The past few months have brought the whole world together onto common ground. COVID-19 makes everyone nervous, no matter where we live or how much money we have or how strong our immune systems are. The sentiment I most frequently hear from people is that we’re all ready for it to be over. We’re eagerly anticipating a downturn in diagnosed cases. We’re watching the news for reports that smart people in laboratories are working tirelessly to find a vaccination and an effective treatment. We have hope that we’ll get through this, because we have history to rely upon. We’ve seen other diseases vaccinated. We’ve watched the economy turn around for the better. We’ve been encouraged as businesses increase supplies and take measures to keep people safe. Hope is a powerful force that keeps us all moving forward.
But what if we couldn’t see over the horizon into something better? What if we watched as scientists stopped believing COVID was dangerous and decided to give up trying to create a vaccine? What if ranchers and farmers stopped supplying their goods to stores so they could have more for their own families, thus emptying everyone else’s food supply? What if nobody took action to help those who lost jobs because of this pandemic? What if hope diminished and even disappeared because everyone decided just to fend for themselves and ignore the plight that others are facing?
As I’ve watched the tragedy and atrocity play out regarding the murders of George Floyd and so many others, I’ve been struck by the overwhelming juxtaposition between how many of us view the COVID-19 crisis and how we view racial injustice.
We have hope that COVID will end and all will be well again. African Americans don’t have history on their side to remind them that things will get better, that other people will use their positions of influence to support, defend and advocate for them. Instead, they look at history and see a cycle of violence that continues to roll over and over through countless generations. I’ve heard people asking why people have to protest so strongly. This statement proves that we don’t understand. We are only seeing from our white perspective.
I’m a trauma specialist. It’s what I’ve studied for 20 years. When I see what’s happening in our nation, I’m not a bit surprised at the protests and riots. I don’t advocate for violence, but I can see how it happens. A woman who lives with an abusive husband runs out of choices pretty quickly. She tries everything she knows to work within the system she’s been handed. When nothing works, she has two options: she can decide she’s the one who’s wrong and figure out how to obey his every demand (even though that doesn’t stop the violence), or she can rise up. In order to rise up, she has to have hope that something can get better. She has to believe she is worth being protected and loved. She has to have outside support from those who are not being abused. And sometimes when she rises up, she screams. Sometimes she pushes back. She senses that she has no other way to make her voice heard.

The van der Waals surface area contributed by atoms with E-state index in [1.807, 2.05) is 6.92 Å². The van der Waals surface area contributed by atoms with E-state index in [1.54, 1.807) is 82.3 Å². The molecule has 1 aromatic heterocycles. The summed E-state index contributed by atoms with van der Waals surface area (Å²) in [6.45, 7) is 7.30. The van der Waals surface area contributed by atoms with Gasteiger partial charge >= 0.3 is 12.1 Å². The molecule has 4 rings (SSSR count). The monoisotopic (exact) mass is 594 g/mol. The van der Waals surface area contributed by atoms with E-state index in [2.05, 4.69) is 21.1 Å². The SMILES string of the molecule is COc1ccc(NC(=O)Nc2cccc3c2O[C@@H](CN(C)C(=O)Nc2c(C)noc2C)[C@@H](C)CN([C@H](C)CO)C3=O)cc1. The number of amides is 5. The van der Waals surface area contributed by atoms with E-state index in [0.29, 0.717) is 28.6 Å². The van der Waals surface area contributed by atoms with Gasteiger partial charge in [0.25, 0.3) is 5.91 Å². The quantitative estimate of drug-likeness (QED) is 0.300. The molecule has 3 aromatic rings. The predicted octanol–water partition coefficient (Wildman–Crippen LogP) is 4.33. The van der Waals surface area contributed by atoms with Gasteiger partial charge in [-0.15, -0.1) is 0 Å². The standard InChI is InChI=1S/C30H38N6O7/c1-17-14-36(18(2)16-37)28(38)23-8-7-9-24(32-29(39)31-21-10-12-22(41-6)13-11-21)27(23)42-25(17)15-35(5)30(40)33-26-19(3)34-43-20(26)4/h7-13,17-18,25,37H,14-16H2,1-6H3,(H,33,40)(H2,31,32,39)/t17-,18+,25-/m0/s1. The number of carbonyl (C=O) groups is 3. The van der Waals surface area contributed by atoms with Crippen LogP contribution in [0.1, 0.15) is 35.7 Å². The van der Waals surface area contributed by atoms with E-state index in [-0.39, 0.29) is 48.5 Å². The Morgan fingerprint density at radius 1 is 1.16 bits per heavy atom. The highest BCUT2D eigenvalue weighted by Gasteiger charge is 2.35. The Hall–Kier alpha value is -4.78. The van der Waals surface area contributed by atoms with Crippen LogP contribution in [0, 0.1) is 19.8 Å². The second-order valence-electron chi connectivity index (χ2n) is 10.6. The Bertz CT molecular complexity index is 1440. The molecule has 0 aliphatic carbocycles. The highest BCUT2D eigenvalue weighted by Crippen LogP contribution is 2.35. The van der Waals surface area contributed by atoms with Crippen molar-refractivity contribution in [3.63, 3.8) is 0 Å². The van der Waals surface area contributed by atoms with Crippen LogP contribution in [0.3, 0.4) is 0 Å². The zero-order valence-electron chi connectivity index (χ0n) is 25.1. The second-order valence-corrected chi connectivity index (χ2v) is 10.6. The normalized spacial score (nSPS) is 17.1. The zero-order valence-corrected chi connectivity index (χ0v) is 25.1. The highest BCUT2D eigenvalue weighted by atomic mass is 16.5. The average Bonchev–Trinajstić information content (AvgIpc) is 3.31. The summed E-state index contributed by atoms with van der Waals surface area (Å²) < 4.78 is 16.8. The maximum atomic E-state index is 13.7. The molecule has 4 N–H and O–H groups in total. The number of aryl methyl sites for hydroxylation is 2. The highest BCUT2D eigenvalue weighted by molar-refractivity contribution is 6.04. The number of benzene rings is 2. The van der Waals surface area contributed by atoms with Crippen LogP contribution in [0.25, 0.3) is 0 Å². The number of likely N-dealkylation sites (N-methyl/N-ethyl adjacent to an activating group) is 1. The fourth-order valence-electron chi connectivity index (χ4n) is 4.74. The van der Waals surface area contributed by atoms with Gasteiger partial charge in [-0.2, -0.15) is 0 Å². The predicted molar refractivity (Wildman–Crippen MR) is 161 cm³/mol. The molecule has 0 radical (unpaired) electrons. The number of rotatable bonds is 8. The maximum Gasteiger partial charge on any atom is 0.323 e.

This is the same scenario I see playing out on a systemic and national scale.
I’m white, and I’m growing to realize how much privilege and power my whiteness gives me. I’m also learning that we white folks love to pat ourselves on the back about how much progress has been made in racial equality. My stomach turns as I think about the abusive men I’ve encountered who say the same thing about their marriages.
Maybe we are expecting a tall glass of iced tea and a foot massage because we mowed the backyard on a hot day (using our riding lawn mowers), when there’s a 40-acre plot just out of sight that’s overgrown with weeds and grass up to the waist. But that plot of land isn’t infringing on our afternoon pool parties, so we’ll leave it be. Not until that overgrowth and chaos comes to our doorstep will we venture to do anything about it. And even then we may just try to pass the work off to someone else.
I am not stating that all white Americans are the abusers and all African Americans are the abused. I’m simply pointing out that the trauma inflicted against African Americans is abusive, and we must advocate for their healing, hope and equality. Those of us who have stood by passively and watched as abuse has occurred are culpable as well. We have kept silent, and we have chosen to defer the work to someone else. We may care, but we feel powerless to make change. We may grieve with our black brothers and sisters, but we’re afraid to do the wrong thing. We’re way past due to advocate. To stand alongside. To create change that will last longer than just one turn of the cycle.
Seeking to understand brings hope. Safety brings healing. These are principles in trauma care. Black Americans have experienced trauma after trauma, and our job is not to control the narrative. Our job is to come near, to advocate, to use our power for helping others. Most of all, our job is to point people (including ourselves) toward the only Hope that will ever change the world. That Hope is Jesus Christ.
I long to see justice flow down. I long to see hope revived in every heart. I want to be a part of the healing.
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